“We need a Rosetta Stone that clearly links and translates technical outcomes to business outcomes. The new Enterprise Value Equation is a new framework created by Gartner to develop a value story by addressing three of our most important and perennial challenges,” said Sallam.

First, it helps master the language of business. Specifically, the Gartner Enterprise Value Equation helps focus messaging on the specific benefits for specific stakeholders in the context of the overall business strategy. That will shift the focus from cost to value generation.

Second, the Gartner Enterprise Value Equation helps those working in the field build robust business cases instead of what is usually done, which is more of a belief case. And the third benefit is about articulating the long-term strategic value of data, not just short-term ROI.

See also: Empower Decision Makers: Going from Data-Driven To Data-Agile

A franchise model for data and analytics

To get buy-in, educating stakeholders who understand the value data and analytics can deliver is essential. So, what is the best way to spread a data-driven culture throughout your company? Schlegel suggested organizations consider using a data and analytic franchise model.

“Think about it; the franchise has proven itself repeatedly as the ideal business model to scale the sharing of best practices,” he said. “I mean, what is a franchise but a way to bring a globally consistent way of doing things to a local market.”

That is exactly what organizations need to do with data and analytics. “We can use the franchise metaphor as a way to scale the impact that our centralized data analytics team can have throughout the organization, said Schlegel. One of the things I really like about the franchise metaphor is that the franchise promotes global consistency. The global consistency that we need, consistency of data definitions, consistency of performance measures, consistency of technology standards, but while promoting that consistency, a franchise also accommodates, it accommodates regional variants, which we also need.”

And like the franchise model in other businesses, an organization can allow departments to sometimes define their own data definitions, calculate their own measures, and use their own technology.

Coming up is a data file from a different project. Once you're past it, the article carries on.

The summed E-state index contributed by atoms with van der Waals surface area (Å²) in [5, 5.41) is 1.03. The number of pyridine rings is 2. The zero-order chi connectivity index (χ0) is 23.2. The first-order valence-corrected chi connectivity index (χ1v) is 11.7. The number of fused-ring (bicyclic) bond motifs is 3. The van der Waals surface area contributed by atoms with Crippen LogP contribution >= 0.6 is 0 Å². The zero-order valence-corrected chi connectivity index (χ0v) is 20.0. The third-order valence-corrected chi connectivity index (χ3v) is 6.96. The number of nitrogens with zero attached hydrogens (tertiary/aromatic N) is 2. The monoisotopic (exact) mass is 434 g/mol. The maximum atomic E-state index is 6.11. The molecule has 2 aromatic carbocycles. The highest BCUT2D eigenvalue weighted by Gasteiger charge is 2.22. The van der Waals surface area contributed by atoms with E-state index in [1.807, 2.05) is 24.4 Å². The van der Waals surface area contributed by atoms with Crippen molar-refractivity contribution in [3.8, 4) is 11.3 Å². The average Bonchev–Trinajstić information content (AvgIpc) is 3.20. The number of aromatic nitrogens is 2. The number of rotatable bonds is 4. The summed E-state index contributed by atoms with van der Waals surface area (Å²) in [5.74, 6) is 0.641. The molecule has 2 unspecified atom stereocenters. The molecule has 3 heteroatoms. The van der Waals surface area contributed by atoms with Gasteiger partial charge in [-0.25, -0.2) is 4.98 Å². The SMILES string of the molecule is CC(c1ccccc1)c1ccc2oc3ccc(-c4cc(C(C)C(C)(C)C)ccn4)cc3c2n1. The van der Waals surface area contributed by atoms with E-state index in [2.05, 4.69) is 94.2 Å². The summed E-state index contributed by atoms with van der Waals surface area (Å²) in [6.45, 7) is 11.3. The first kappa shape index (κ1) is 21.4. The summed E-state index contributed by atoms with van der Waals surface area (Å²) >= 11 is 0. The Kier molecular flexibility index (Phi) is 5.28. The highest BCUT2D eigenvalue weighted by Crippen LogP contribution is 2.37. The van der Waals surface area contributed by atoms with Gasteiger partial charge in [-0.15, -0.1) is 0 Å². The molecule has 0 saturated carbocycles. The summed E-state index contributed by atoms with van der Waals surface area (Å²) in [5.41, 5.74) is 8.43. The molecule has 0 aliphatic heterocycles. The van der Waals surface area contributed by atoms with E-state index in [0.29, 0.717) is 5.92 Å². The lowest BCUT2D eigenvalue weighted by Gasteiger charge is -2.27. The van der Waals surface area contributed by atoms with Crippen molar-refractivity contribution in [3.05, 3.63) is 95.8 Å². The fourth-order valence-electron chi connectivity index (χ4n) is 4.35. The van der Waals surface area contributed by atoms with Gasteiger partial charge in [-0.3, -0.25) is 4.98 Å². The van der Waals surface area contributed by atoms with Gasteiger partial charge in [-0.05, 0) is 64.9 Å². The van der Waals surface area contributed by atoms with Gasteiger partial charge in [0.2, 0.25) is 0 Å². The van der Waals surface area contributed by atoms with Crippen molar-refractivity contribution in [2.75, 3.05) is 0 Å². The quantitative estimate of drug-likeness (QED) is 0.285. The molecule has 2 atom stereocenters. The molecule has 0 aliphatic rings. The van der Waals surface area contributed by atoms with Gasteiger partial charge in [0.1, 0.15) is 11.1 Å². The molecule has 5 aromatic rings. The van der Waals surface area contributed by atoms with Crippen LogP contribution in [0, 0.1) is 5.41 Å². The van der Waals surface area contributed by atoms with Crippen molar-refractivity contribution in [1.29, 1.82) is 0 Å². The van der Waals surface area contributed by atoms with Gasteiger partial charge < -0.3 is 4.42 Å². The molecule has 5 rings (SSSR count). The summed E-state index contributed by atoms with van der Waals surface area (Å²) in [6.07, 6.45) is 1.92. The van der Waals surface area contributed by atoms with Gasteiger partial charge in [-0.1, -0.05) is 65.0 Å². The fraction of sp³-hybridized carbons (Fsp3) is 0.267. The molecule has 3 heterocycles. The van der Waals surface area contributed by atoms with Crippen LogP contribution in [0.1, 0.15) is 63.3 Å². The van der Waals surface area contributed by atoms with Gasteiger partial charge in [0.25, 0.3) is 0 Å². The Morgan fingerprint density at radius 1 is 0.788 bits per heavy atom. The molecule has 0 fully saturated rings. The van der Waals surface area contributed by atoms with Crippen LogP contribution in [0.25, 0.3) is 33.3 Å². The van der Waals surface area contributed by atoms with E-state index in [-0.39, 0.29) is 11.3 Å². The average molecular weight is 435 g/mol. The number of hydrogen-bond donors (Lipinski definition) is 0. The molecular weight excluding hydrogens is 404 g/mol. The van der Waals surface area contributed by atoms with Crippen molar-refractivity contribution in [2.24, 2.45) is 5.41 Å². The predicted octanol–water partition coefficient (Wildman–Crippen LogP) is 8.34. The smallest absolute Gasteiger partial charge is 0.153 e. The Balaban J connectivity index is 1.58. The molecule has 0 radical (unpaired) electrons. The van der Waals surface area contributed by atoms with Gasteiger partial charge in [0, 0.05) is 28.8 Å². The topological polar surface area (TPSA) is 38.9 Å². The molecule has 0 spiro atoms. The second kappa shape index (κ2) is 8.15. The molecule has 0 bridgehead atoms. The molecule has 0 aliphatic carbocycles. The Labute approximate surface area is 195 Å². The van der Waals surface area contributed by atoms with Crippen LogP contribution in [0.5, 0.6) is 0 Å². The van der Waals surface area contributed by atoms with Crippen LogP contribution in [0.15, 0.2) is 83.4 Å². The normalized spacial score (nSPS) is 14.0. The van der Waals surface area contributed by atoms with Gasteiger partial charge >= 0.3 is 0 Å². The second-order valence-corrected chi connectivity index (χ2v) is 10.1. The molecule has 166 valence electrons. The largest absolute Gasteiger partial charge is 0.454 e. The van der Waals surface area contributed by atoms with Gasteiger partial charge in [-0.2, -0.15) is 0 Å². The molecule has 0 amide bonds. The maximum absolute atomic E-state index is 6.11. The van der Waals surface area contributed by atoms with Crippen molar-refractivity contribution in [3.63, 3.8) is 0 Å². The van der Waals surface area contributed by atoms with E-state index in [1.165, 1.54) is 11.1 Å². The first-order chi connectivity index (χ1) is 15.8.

“It’s this flexibility between global consistency and regional variance that’s the key to the acceptance of the franchise idea,” he said.

He noted that the best way to begin is to start with one or two departments that are getting it right. These are departments that are already making a big business impact with data and analytics.

“Start there, codify what they’re doing, and brand that as your data and analytics franchise, and then replicate this model department by department throughout your company,” he said.

Les Yeamans

About Les Yeamans

Les Yeamans is founder and Executive Editor of RTInsights and CDInsights. He is a business entrepreneur with over 25 years of experience developing and managing successful companies in the enterprise software, financial services, strategic consulting and Internet publishing markets. Before founding RTInsights, Les founded and led, an Internet portal company specializing in the application of critical enterprise technologies including BPM, event-driven architectures, and event processing. When was acquired by TechTarget, Les became Associate Publisher, managing a group of websites. Previously, Les had founded a new enterprise software business called ezBridge which provided fault-tolerant, guaranteed delivery transaction messaging on 10 different hardware platforms. This product was licensed to IBM as the initial code base for IBM MQSeries (renamed WebSphere MQ and later renamed IBM MQ) which was co-developed and co-marketed with IBM. Les was also co-founder of the Message Oriented Middleware Association (MOMA). Les has worked extensively as an analyst and consultant for end users and vendors in this growing market. Prior to ezBridge, Les raised venture capital for development and marketing of PowerBase, the industry-leading database software package for the IBM PC. He started his career consulting at Accenture, providing end-user IT solutions. Les has an MBA from the University of Michigan and a Bachelor's degree from the State University of New York at Binghamton. He is based in New Rochelle, NY.